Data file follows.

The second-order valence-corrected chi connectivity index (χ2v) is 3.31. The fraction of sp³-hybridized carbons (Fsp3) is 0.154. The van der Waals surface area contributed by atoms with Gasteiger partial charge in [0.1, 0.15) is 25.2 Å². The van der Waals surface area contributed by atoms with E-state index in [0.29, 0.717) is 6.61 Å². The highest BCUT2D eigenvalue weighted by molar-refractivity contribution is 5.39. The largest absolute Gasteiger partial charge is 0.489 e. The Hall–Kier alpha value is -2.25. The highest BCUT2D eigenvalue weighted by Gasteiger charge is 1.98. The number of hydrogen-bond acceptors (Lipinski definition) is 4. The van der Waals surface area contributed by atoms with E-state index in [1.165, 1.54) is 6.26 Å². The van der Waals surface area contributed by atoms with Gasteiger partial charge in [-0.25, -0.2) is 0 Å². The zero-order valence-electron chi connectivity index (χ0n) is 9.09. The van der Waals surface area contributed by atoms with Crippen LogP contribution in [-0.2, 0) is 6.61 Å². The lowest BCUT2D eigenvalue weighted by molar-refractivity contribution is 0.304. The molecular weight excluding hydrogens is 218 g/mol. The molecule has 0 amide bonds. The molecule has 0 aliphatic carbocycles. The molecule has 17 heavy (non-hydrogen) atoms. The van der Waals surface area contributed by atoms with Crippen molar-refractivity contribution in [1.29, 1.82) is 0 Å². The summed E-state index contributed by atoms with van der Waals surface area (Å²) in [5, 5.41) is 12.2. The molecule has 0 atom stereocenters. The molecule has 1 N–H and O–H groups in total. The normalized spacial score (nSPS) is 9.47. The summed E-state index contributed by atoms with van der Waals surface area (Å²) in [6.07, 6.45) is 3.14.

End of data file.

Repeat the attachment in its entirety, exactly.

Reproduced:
The second-order valence-corrected chi connectivity index (χ2v) is 3.31. The fraction of sp³-hybridized carbons (Fsp3) is 0.154. The van der Waals surface area contributed by atoms with Gasteiger partial charge in [0.1, 0.15) is 25.2 Å². The van der Waals surface area contributed by atoms with E-state index in [0.29, 0.717) is 6.61 Å². The highest BCUT2D eigenvalue weighted by molar-refractivity contribution is 5.39. The largest absolute Gasteiger partial charge is 0.489 e. The Hall–Kier alpha value is -2.25. The highest BCUT2D eigenvalue weighted by Gasteiger charge is 1.98. The number of hydrogen-bond acceptors (Lipinski definition) is 4. The van der Waals surface area contributed by atoms with E-state index in [1.165, 1.54) is 6.26 Å². The van der Waals surface area contributed by atoms with Gasteiger partial charge in [-0.25, -0.2) is 0 Å². The zero-order valence-electron chi connectivity index (χ0n) is 9.09. The van der Waals surface area contributed by atoms with Crippen LogP contribution in [-0.2, 0) is 6.61 Å². The lowest BCUT2D eigenvalue weighted by molar-refractivity contribution is 0.304. The molecular weight excluding hydrogens is 218 g/mol. The molecule has 0 amide bonds. The molecule has 0 aliphatic carbocycles. The molecule has 17 heavy (non-hydrogen) atoms. The van der Waals surface area contributed by atoms with Crippen molar-refractivity contribution in [1.29, 1.82) is 0 Å². The summed E-state index contributed by atoms with van der Waals surface area (Å²) in [5, 5.41) is 12.2. The molecule has 0 atom stereocenters. The molecule has 1 N–H and O–H groups in total. The normalized spacial score (nSPS) is 9.47. The summed E-state index contributed by atoms with van der Waals surface area (Å²) in [6.07, 6.45) is 3.14.